The data transcription (diaries and interviews) was extensive (requiring 160 h in total). Each audio file was played back and manually transcribed by DYJN. Transcribed data included punctuation, expressions, laughter, and consistent speaker identification in order to minimise discrepancies in data transfer. The verbatim transcript was then checked by the co-authors, who then proceeded to analyse the data.

Data analysis commenced after each transcription. Thematic content analysis was applied [42]. The process involved the following steps: (1) familiarisation with the data: (transcription, reading, and noting initial ideas); (2) generating initial codes by systematic coding of data where the primary researcher and two supervisors reviewed the initial codes from the transcribed data (inter-researcher peer coding determined the reliability); (3) searching for themes, and collating data into potential themes (multiple mind-maps and discussions were employed in order to identify the different themes); (4) reviewing themes by checking them in relation to coded extracts; (5) defining and naming themes, thus generating clear definitions of each theme; and (6) reporting on findings, by relating the analysis to the research question and literature, thus producing a scholarly report of the analysis. Key emergent themes (based upon the existing literature) were identified through abstracting from specific analysis of the data and constant comparison between participants. These were then used to modify the framework for the interview questions used in the data collection process. The themes were considered in relation to the Ferans et al model [28, 29], with emphasis on the levels ‘characteristics of the individual’ and ‘characteristics of the environment’.

After each interview, the participant was asked to complete the Shortened Xerostomia Inventory (SXI) [43] in order to complement the diary and interview data. The scores were then computed, with a higher score indicating more severe dry mouth.

Results

This section includes participants’ demographic data and SXI data. The rest is organised according to the four main themes derived from the qualitative analysis: (1) the journey to diagnosis; (2) interactions with healthcare professionals; (3) the disease impact spectrum; and (4) the positive coping process.

Table 2 summarises the participants’ demographic data, dry mouth status including the SXI data, and the length of time before Sjögren’s Syndrome diagnosis for each participant. The SXI scores ranged from 17 to 24, with a mean score of 20.9.
Table 2

Overview of participants’ demographic and disease characteristics

Demographic data

Dry mouth status (SXI score)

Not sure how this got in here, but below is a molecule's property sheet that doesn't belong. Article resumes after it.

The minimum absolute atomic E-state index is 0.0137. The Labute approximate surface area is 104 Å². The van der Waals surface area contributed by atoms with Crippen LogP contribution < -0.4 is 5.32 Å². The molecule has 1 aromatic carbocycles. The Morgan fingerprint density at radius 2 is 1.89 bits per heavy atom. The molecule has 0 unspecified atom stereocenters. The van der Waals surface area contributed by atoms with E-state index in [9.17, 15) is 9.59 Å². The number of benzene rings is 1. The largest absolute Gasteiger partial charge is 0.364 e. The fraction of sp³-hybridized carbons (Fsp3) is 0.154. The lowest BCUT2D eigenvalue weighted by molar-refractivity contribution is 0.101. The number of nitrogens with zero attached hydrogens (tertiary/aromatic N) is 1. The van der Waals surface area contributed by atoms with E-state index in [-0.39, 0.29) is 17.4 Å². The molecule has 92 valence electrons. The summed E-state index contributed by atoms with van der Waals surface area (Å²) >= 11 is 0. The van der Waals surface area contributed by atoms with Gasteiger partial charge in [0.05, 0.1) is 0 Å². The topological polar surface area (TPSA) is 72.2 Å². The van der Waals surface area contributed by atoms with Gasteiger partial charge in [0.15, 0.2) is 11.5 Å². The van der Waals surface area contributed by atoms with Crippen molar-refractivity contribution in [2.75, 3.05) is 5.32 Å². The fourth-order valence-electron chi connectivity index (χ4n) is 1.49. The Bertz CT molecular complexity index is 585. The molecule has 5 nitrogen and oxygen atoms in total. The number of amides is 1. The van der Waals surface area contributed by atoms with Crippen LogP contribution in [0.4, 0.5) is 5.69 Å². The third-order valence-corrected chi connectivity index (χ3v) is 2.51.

Number of years before Sjögren’s Syndrome diagnosis

Pseudonym

Age range

Gender

Sandra

60s

Female

21

6

Amanda

50s

Female

24

6

Angela

60s

Female

19

28

Mary Anne

80s

Female

23

3

Joshua

50s

Male

18

4

Emily

60s

Female

21

6

Katherine

80s

Female

17

1

Maureen

60s

Female

24

4

Michelle

60s

Female

18

2

Rachel

40s

Female

24

7

The journey to diagnosis

This theme marks the beginning of the Sjögren’s Syndrome (and associated dry mouth) experience. The pattern observed in the data included: (1) symptom interpretation by the patient; (2) symptom interpretation by the healthcare professional; and (3) heterogeneity in the medical routes that led to diagnosis (Fig. 2). The triangle symbolises the relationship among symptoms, patient, and healthcare professionals in the journey to diagnosis. In the centre of the triangle are the different symptoms that indicate an abnormal state.
Fig. 2

The journey to diagnosis

From the participants’ perspectives, symptom interpretation was intertwined with impact on functional status. The initial physical symptoms among the sample of informants varied considerably, with a different combination for each participant, ranging from none (with an incidental finding of salivary gland hypofunction observed by a dental hygienist), intolerance to different foods, dry mouth, malar rash, bowel problems, swollen glands, pneumonia and sore joints, to general fatigue.

Michelle is a woman in her sixties who is fit and strong. She works on the farm and is responsible for physically demanding chores such as irrigation.

Michelle: “During last winter I had trouble getting out of bed and getting clothes on and had no strength in my hands in the mornings, so I went back to the general practitioner as I was getting really concerned about being able to cope with irrigating as it is quite physical and I was in pain getting on the bike let alone doing anything.”

Michelle interpreted her joint pain as significant because of its possibly adverse effect on her ability to work (and, hence, her financial stability). Other factors that had an effect on symptom interpretation included healthcare and disease experience. For example, those who had close family members who had suffered from serious illness (such as brain aneurysm or cancer) were naturally more worried that their symptoms were ominous.

How healthcare professionals interpreted participants’ symptoms affected the route to diagnosis. The healthcare professionals involved were a combination of the dental and medical team, including dental hygienists, dentists, oral medicine specialists, general practitioners, haematologists, opthalmologists, and rheumatologists. Their awareness and acknowledgement of Sjögren’s Syndrome symptoms have been shown to play a significant role. Having taken 5-6 years in her journey to diagnosis, Emily questioned general practitioners’ level of awareness of the initial Sjögren’s Syndrome symptoms.